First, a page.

‘‘तेजाब हर किसी के दिमाग में है, दिमाग से तेजाब को निकालने कि जरूरत है, यदि ऐसा होगा तो अॅसिड अॅटॅक के मामले घट सकते है |’’ (Everyone has acid inside their minds, we need to remove this acid from their mind-set. If this happens it can help reduce the number of acid attack cases.)
This is what Laxmi Agarwal; an acid attack survivor has to say about people in society.
Laxmi was attacked by a man in 2005 after she rejected his marriage proposal. Laxmi Agarwal, a Delhi resident, was attacked at the age of 15 and had to undergo several surgeries.
In 2006, Laxmi filed a PIL seeking framing of a new law or an amendment to for acid attack survivors.
In 2013, the Supreme Court ruled in her favour and laid down the punishment for acid-throwing – 10 years of imprisonment which can extend up to a lifetime, with a penalty.
Later, she helped acid attack survivors and promoted campaigns to stop acid attacks. She even received the US State Department’s International Women of Courage Award in 2014 from Michelle Obama. She is the director of Chhanv Foundation, a NGO dedicated to help the survivors of acid attacks in India.
A single mother of a three-year-old girl, she has made it a mission to empower acid attack victims. As she has had a first-hand experience with discrimination that people like her face.
Reportedly, Deepika Padukone has taken up the role of acid attack survivor Laxmi Agarwal in a Meghna Gulzar directorial. Not only this, the Padukone has also decided to turn producer with the film.The yet-untitled film will be based on the life of Laxmi.
While speaking to My Medical Mantra, Lakshmi, said, “I had acid flung on my face at a very young age. This badly damaged my face; people began to view me in a different manner after this. When I walked down the street, people would make unsavoury comments about me behind my back.”
She added, “They used to say ‘she looks attractive from the back, but ugly from the front.’ Our relatives deserted me and my family; they asked my parents who will marry me. They even advised them to kill me with the help of injections.”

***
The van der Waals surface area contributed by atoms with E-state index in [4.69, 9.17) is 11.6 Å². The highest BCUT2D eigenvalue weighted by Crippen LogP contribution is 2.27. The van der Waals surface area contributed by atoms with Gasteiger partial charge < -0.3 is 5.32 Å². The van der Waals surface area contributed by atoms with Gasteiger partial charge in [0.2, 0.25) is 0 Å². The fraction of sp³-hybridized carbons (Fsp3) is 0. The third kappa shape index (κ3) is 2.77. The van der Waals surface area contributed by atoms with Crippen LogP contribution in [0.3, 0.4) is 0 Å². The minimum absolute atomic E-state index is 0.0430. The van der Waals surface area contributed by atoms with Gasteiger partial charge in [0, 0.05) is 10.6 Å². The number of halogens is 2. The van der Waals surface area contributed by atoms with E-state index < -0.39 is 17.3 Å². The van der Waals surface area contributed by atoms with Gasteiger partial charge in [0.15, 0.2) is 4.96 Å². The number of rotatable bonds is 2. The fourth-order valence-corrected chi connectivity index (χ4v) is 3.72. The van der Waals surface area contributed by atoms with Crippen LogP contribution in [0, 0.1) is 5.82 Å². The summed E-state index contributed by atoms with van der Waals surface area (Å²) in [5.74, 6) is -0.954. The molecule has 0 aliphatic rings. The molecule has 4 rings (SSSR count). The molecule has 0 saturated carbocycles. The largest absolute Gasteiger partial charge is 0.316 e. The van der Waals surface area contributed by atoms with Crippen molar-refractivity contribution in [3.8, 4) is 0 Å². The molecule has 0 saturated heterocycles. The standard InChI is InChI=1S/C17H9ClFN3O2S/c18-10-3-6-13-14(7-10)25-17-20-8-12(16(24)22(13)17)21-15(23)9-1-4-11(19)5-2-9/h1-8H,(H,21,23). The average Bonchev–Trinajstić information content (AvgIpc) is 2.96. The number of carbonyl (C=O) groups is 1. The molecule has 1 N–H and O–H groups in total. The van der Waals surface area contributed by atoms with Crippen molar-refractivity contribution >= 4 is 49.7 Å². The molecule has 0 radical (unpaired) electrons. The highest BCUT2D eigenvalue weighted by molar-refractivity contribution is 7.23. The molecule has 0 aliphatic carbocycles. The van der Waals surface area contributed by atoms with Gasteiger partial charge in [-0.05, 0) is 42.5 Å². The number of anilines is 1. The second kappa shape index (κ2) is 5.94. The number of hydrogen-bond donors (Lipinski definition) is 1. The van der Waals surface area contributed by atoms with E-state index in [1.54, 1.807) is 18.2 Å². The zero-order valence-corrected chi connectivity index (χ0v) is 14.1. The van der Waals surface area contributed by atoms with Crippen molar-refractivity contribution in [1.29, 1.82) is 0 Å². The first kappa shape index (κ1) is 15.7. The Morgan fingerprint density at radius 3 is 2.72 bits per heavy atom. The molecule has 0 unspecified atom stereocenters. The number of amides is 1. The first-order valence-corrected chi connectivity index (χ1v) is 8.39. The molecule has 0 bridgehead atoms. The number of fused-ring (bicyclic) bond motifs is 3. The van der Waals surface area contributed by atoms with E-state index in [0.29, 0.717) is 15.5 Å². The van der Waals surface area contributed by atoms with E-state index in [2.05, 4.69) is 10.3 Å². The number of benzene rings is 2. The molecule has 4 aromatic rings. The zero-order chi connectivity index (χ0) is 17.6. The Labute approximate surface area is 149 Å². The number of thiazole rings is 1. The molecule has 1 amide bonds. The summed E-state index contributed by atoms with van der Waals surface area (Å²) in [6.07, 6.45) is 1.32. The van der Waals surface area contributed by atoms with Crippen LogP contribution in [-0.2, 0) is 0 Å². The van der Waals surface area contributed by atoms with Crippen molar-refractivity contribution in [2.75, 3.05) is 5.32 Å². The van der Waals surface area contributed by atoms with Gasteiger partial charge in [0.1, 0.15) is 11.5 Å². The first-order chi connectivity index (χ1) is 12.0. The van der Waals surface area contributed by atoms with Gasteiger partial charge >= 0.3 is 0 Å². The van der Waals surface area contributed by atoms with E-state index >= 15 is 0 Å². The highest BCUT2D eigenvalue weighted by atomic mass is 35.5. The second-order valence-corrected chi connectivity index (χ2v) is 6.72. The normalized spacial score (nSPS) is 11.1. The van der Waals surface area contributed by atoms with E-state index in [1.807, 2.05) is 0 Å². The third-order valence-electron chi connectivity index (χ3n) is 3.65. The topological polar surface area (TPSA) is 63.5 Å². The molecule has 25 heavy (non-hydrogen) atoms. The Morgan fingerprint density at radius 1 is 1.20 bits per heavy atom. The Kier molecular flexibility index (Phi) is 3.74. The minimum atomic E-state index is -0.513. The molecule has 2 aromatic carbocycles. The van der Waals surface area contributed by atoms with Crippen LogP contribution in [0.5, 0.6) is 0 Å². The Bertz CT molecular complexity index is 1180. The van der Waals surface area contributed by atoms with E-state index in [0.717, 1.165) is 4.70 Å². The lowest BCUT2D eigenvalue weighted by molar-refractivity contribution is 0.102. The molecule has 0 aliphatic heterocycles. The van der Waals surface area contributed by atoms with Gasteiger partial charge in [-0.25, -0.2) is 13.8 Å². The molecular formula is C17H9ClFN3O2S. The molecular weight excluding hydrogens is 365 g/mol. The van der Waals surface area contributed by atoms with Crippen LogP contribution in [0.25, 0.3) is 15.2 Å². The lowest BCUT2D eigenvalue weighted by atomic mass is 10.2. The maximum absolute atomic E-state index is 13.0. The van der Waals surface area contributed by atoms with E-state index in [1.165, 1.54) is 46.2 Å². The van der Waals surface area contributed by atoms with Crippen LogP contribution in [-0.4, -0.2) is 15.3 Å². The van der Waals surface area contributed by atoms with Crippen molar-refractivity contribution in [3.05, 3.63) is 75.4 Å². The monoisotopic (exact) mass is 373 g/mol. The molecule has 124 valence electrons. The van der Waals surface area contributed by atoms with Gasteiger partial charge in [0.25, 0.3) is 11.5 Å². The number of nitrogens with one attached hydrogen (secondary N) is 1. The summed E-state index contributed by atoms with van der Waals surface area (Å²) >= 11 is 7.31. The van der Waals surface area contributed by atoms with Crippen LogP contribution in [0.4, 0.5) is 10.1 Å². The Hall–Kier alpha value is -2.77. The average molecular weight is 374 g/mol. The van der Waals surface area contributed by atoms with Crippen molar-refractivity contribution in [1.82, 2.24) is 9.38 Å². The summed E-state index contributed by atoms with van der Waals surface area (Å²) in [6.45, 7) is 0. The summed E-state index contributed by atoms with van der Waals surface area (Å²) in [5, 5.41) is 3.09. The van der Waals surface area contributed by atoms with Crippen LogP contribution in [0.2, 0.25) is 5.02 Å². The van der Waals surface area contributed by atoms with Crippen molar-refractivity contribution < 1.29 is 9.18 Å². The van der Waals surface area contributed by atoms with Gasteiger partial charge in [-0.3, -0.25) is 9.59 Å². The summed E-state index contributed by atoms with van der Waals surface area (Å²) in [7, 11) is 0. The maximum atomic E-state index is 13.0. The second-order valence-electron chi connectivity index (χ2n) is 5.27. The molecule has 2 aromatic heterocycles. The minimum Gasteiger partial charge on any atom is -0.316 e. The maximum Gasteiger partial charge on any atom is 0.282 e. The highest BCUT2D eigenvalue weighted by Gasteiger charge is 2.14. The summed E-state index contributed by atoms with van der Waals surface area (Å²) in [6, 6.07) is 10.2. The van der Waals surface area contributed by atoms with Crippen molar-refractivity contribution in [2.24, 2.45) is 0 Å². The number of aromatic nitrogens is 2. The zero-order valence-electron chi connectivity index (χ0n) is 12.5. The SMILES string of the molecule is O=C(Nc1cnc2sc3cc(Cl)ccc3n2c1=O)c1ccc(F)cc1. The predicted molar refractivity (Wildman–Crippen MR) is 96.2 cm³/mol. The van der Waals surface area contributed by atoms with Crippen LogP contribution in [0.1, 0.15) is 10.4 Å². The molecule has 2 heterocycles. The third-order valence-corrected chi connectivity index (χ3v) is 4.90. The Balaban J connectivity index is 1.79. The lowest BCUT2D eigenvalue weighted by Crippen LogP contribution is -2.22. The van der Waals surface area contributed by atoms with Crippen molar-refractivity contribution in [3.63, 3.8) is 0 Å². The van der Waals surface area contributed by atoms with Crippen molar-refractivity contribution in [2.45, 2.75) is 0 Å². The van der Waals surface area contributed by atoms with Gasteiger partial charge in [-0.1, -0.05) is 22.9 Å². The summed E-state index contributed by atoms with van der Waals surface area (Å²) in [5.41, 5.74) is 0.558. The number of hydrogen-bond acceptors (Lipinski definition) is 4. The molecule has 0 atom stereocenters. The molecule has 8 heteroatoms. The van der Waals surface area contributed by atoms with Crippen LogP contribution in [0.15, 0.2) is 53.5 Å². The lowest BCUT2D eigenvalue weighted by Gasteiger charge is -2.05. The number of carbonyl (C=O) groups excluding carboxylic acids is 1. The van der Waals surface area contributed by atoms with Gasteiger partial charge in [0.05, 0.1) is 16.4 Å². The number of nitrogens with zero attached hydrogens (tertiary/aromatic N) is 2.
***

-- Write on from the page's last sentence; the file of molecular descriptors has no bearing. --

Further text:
Agarwal further said, “My family firmly stood by me amidst all of this, I am here today because of them. I am what I am today with the help of their support.”
She added on to say, “Earlier, I used to cover my face while walking down the street. But I don’t do that anymore. I’m proud of who I am. Let people say what they want to say.”
Agarwal had to face difficult times too. She said, “My father passed away in 2012. After this I had to shoulder the financial responsibility of looking after my family. I faced a lot of discrimination when I went to search for a job. Many people rejected me due to the way I looked. During this time, I met several acid attack survivors who faced the same problems like me, and I decided that I have to do something for them. ”
Agarwal stated, “I then began to raise awareness about acid attacks victims. The other acid survivors took an inspiration from me, they thought to themselves, ‘if she can do it, even we can stand on our own two feet.’ They also got back the courage and reopened their court cases.”
Laxmi further said, “Even today, people view acid attack survivors in a negative manner. They need to change the way they think and change their mind-set and that is why I have decided to campaign for the rights and dignity of acid attack survivors.”
Even though the Supreme Court has banned the illegal sale of acid, we still see dealers who still sell acid without a license. On July 10, 2018 we ran a campaign is named Stop Sale Acid in six place, namely, Chandigarh, Uttarakhand, Delhi, Uttar Pradesh and Mumbai.
Through the campaign Laxmi spoke to shop owners and made them aware about the dangers of selling acid and how people can misuse it. After this the sellers agreed not to sell acid anymore.
Apart from Laxmi, a Mumbaikar named Sia Parker is doing her best to promote awareness about skin donation as it helps acid attack victims in the process of plastic surgery.
Back in 2007, Sia Parkar was attacked in Mumbai, with kerosene. While speaking to My Medical Mantra, Sia said, “After the attack, my face was burnt. I was too scared to face myself in the mirror. I suffered from depression for about six months. However, with the help of people close to me, I stood back on my feet.”
Sia further says, “Those who have suffered more than 60% burns, for them, plastic surgery is an option. However, the donor should donate his/her skin when he is alive or within six hours after the death. Only a few people come forward to donate skin, and no one comes forward to donate skin when he or she is alive. So, we are trying to spread awareness for skin donation.”
Many among us are unaware of skin donation and its importance but those who suffered an acid attack, and for them, skin donation is like getting life back.
People still look up to the acid attack victims with a set mind-set. The society should change the mind-set and make sure that we will help these victims to spread their wings to achieve their dreams.